Category Archives: animals

Neither Lion nor Lamb

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March

 

what light there is

filtered through the fan

of their feathers

 

the spine, pale and articulate,

of a fox or a hare

 

punctuated equilibrium

how earth evolves

in sudden ruptures

 

the sputnik graphic

alarmingly crimson

 

someone gets there

before me – liberating

the abandoned bicycle

 

in the open field of the day

plovers calling

 

the room full

of winter

it’s never been as warm

 

neat white flowers

of the barren strawberry

 

if a thousand people

look at the moon

there are a thousand moons

 

what I tell the bees

is between me and the bees

 

everyone stockpiling

against worst-case-scenario pain:

paracetamol, ibuprofen, codeine

 

the colour of persimmons

a new charity shop jumper

 

bags packed

last minute change of plan

staying put

 

the swift narrow rowboat

Truant Muse in cursive script

 

half going one way, half another,

trying to give myself away

to inexactitude

 

stay in touch

she says, not touching

 

bringing home snowdrops

a small handful

of lingering hope

 

a woman in a mask comes

to measure my per cubic foot energy

 

wild garlic tart

as much for the soothe of making

as the savour of eating

 

Spring Equinox: I am a tilting cup

a tremulous star

 

warcabinetspeak

lockdown, self-isolation

linguistic distancing

 

never has a daffodil

looked more beautiful

 

the pilgrimage

of these days

becoming the path

 

two long-tailed tits

among the apple buds

 

my son comes home

we dance around each other

nothing is familiar

 

clapping the NHS

under a canopy of stars

 

a hedgehog emerges

from hibernation

leaves its traces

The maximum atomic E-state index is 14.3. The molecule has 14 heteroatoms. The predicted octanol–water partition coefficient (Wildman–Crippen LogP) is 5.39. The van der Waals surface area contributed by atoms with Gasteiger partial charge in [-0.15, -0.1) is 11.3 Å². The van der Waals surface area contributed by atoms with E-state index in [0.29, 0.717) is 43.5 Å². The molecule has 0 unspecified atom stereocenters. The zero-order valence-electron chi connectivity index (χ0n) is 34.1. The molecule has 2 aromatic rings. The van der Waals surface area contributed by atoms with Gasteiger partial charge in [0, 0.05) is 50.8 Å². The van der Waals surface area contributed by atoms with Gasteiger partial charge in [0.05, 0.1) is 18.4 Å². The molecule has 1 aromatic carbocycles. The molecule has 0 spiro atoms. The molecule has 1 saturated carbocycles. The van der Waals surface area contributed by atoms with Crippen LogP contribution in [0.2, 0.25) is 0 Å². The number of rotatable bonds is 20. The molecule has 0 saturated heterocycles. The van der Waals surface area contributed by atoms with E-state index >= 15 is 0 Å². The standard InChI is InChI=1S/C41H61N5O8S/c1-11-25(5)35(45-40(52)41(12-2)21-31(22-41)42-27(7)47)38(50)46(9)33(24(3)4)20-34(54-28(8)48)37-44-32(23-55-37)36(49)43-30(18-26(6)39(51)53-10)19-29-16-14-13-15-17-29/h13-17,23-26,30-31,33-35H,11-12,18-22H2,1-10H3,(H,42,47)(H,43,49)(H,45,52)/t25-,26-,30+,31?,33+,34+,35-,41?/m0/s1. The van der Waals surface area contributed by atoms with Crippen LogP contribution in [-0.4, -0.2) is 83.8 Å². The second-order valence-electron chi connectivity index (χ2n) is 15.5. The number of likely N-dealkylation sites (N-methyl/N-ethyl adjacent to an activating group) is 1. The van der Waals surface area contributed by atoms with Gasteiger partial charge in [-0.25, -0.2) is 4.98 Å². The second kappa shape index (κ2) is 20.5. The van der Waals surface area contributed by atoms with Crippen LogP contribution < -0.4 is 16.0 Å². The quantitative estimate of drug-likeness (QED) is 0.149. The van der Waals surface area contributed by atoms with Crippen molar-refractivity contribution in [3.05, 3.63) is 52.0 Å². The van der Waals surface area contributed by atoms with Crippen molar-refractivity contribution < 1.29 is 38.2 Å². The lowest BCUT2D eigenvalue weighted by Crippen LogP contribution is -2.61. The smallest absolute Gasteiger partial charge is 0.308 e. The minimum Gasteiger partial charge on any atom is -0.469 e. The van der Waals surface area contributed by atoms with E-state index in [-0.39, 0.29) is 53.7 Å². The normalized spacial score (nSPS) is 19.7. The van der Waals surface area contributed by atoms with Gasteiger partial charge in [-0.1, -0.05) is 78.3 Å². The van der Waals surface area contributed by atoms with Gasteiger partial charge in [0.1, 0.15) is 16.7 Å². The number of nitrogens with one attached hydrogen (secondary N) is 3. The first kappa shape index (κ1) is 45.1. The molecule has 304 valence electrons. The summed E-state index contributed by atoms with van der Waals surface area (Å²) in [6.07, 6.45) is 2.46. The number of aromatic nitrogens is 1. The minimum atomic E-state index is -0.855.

our prayer flags unfurl

as the chill wind blows

 

two pine logs and a plank

a new bench

for absent friends

 

in my sleep I steal back

yesterday’s lost hour

 

star of Bethlehem

hiding its pale light

among what the flood washed up

 

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The first image is a gogotte – a natural rock formation from the Paris Basin, 33 – 28 million years old (Natural History Museum).  The second, ancient and new, frogspawn in our pond.

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A Hundred Years of Pangolin

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1911

These animals, which might be taken for reptiles rather than mammals,

are found in the warmer parts of Asia and throughout Africa.

Pangolins range from 1 to 3 ft. in length, exclusive of the tail,

which may be much shorter than or nearly twice the length of the rest of the animal.

Their legs are short, so that the body is only a few inches off the ground; the ears

are very small; and the tongue is long and worm-like, and used to capture ants.

Their most striking character, however, is the coat of broad overlapping horny scales,

which cover the whole animal, with the exception of the undersurface of the body,

and in some species, the lower part of the tip of the tail.

Besides the scales, there are generally, especially in the Indian species,

a number of isolated hairs, which grow between the scales, and are scattered

over the soft and flexible skin of the belly.

There are five toes on each foot, the claws on the first toe rudimentary,

but the others, especially the third of the forefoot, long, curved, and laterally compressed.

In walking, the fore-claws are turned backwards and inwards, so that the weight

of the animal rests on the back and outer surfaces, and the points

are thus kept from becoming blunted.

The skull is long, smooth and rounded, with imperfect zygomatic arches,